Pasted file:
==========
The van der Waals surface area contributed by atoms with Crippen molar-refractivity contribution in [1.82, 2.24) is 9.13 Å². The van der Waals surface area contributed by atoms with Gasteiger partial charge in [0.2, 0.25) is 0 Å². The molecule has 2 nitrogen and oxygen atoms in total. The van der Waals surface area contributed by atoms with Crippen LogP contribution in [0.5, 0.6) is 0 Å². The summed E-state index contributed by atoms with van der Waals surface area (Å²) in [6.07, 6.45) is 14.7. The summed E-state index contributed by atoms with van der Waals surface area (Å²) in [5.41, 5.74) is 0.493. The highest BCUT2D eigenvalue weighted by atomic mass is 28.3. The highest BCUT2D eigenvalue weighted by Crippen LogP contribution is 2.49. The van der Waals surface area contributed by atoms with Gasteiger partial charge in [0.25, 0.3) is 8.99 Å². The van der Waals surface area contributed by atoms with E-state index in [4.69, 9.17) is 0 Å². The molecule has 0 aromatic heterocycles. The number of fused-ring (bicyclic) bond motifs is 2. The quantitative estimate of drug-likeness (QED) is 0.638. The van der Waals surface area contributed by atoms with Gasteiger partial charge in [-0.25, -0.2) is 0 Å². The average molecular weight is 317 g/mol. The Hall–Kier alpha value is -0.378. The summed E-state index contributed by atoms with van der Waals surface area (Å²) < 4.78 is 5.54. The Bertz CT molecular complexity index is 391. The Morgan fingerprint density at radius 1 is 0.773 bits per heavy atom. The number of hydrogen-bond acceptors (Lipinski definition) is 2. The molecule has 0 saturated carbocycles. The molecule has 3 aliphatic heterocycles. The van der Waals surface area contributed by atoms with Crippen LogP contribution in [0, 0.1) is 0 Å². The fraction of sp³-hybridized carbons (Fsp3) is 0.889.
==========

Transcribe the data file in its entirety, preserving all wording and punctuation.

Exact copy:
The van der Waals surface area contributed by atoms with Crippen molar-refractivity contribution in [1.82, 2.24) is 9.13 Å². The van der Waals surface area contributed by atoms with Gasteiger partial charge in [0.2, 0.25) is 0 Å². The molecule has 2 nitrogen and oxygen atoms in total. The van der Waals surface area contributed by atoms with Crippen LogP contribution in [0.5, 0.6) is 0 Å². The summed E-state index contributed by atoms with van der Waals surface area (Å²) in [6.07, 6.45) is 14.7. The summed E-state index contributed by atoms with van der Waals surface area (Å²) in [5.41, 5.74) is 0.493. The highest BCUT2D eigenvalue weighted by atomic mass is 28.3. The highest BCUT2D eigenvalue weighted by Crippen LogP contribution is 2.49. The van der Waals surface area contributed by atoms with Gasteiger partial charge in [0.25, 0.3) is 8.99 Å². The van der Waals surface area contributed by atoms with E-state index in [4.69, 9.17) is 0 Å². The molecule has 0 aromatic heterocycles. The number of fused-ring (bicyclic) bond motifs is 2. The quantitative estimate of drug-likeness (QED) is 0.638. The van der Waals surface area contributed by atoms with Gasteiger partial charge in [-0.25, -0.2) is 0 Å². The average molecular weight is 317 g/mol. The Hall–Kier alpha value is -0.378. The summed E-state index contributed by atoms with van der Waals surface area (Å²) < 4.78 is 5.54. The Bertz CT molecular complexity index is 391. The Morgan fingerprint density at radius 1 is 0.773 bits per heavy atom. The number of hydrogen-bond acceptors (Lipinski definition) is 2. The molecule has 0 saturated carbocycles. The molecule has 3 aliphatic heterocycles. The van der Waals surface area contributed by atoms with Crippen LogP contribution in [0, 0.1) is 0 Å². The fraction of sp³-hybridized carbons (Fsp3) is 0.889.